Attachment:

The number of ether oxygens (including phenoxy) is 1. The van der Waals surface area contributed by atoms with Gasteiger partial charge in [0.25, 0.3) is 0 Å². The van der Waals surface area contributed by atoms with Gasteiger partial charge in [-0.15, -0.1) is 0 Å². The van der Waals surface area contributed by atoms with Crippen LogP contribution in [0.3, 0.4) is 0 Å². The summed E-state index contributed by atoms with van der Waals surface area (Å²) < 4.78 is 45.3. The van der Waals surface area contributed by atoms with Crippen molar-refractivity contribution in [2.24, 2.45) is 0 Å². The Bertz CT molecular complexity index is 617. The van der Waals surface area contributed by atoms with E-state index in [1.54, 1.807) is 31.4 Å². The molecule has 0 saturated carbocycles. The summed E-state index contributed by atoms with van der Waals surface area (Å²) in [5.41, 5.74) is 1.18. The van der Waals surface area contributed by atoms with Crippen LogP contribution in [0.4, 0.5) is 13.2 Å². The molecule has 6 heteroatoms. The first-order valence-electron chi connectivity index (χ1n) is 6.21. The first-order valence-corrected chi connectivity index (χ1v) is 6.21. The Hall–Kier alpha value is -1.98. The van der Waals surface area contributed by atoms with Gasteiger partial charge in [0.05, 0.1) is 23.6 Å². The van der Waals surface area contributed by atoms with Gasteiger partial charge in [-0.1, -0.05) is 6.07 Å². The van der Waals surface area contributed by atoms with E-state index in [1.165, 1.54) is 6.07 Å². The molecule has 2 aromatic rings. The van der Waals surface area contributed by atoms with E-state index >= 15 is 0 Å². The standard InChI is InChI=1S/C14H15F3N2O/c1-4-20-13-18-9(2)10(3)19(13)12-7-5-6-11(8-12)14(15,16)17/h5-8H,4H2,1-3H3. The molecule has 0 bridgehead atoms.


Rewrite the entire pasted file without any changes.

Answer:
The number of ether oxygens (including phenoxy) is 1. The van der Waals surface area contributed by atoms with Gasteiger partial charge in [0.25, 0.3) is 0 Å². The van der Waals surface area contributed by atoms with Gasteiger partial charge in [-0.15, -0.1) is 0 Å². The van der Waals surface area contributed by atoms with Crippen LogP contribution in [0.3, 0.4) is 0 Å². The summed E-state index contributed by atoms with van der Waals surface area (Å²) < 4.78 is 45.3. The van der Waals surface area contributed by atoms with Crippen molar-refractivity contribution in [2.24, 2.45) is 0 Å². The Bertz CT molecular complexity index is 617. The van der Waals surface area contributed by atoms with E-state index in [1.54, 1.807) is 31.4 Å². The molecule has 0 saturated carbocycles. The summed E-state index contributed by atoms with van der Waals surface area (Å²) in [5.41, 5.74) is 1.18. The van der Waals surface area contributed by atoms with Crippen LogP contribution in [0.4, 0.5) is 13.2 Å². The molecule has 6 heteroatoms. The first-order valence-electron chi connectivity index (χ1n) is 6.21. The first-order valence-corrected chi connectivity index (χ1v) is 6.21. The Hall–Kier alpha value is -1.98. The van der Waals surface area contributed by atoms with Gasteiger partial charge in [0.05, 0.1) is 23.6 Å². The van der Waals surface area contributed by atoms with Gasteiger partial charge in [-0.1, -0.05) is 6.07 Å². The van der Waals surface area contributed by atoms with E-state index in [1.165, 1.54) is 6.07 Å². The molecule has 2 aromatic rings. The van der Waals surface area contributed by atoms with E-state index >= 15 is 0 Å². The standard InChI is InChI=1S/C14H15F3N2O/c1-4-20-13-18-9(2)10(3)19(13)12-7-5-6-11(8-12)14(15,16)17/h5-8H,4H2,1-3H3. The molecule has 0 bridgehead atoms.